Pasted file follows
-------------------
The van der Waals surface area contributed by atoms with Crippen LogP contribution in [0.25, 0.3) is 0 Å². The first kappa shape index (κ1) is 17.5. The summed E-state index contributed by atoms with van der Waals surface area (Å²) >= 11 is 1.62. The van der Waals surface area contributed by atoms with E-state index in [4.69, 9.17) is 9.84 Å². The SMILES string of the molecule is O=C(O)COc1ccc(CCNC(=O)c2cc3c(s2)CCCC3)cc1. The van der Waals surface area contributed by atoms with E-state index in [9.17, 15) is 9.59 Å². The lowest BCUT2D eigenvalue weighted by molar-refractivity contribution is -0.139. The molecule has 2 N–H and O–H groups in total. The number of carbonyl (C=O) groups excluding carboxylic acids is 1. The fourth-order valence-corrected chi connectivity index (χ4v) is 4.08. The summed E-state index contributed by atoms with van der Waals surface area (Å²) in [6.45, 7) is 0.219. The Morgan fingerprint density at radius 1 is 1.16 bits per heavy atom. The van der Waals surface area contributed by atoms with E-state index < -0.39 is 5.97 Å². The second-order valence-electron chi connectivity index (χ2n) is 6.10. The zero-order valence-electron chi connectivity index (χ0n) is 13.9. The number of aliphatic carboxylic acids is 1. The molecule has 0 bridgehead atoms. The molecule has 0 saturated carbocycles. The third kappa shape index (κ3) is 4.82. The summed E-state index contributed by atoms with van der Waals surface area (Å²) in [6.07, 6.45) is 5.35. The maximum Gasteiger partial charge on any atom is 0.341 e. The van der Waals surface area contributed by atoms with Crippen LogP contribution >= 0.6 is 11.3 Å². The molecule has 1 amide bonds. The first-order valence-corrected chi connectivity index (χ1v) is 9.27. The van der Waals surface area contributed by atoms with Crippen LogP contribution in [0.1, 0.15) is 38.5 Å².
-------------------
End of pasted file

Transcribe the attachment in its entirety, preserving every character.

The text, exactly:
The van der Waals surface area contributed by atoms with Crippen LogP contribution in [0.25, 0.3) is 0 Å². The first kappa shape index (κ1) is 17.5. The summed E-state index contributed by atoms with van der Waals surface area (Å²) >= 11 is 1.62. The van der Waals surface area contributed by atoms with E-state index in [4.69, 9.17) is 9.84 Å². The SMILES string of the molecule is O=C(O)COc1ccc(CCNC(=O)c2cc3c(s2)CCCC3)cc1. The van der Waals surface area contributed by atoms with E-state index in [9.17, 15) is 9.59 Å². The lowest BCUT2D eigenvalue weighted by molar-refractivity contribution is -0.139. The molecule has 2 N–H and O–H groups in total. The number of carbonyl (C=O) groups excluding carboxylic acids is 1. The fourth-order valence-corrected chi connectivity index (χ4v) is 4.08. The summed E-state index contributed by atoms with van der Waals surface area (Å²) in [6.45, 7) is 0.219. The Morgan fingerprint density at radius 1 is 1.16 bits per heavy atom. The van der Waals surface area contributed by atoms with E-state index < -0.39 is 5.97 Å². The second-order valence-electron chi connectivity index (χ2n) is 6.10. The zero-order valence-electron chi connectivity index (χ0n) is 13.9. The number of aliphatic carboxylic acids is 1. The molecule has 0 bridgehead atoms. The molecule has 0 saturated carbocycles. The third kappa shape index (κ3) is 4.82. The summed E-state index contributed by atoms with van der Waals surface area (Å²) in [6.07, 6.45) is 5.35. The maximum Gasteiger partial charge on any atom is 0.341 e. The van der Waals surface area contributed by atoms with Crippen LogP contribution >= 0.6 is 11.3 Å². The molecule has 1 amide bonds. The first-order valence-corrected chi connectivity index (χ1v) is 9.27. The van der Waals surface area contributed by atoms with Crippen LogP contribution in [0.1, 0.15) is 38.5 Å².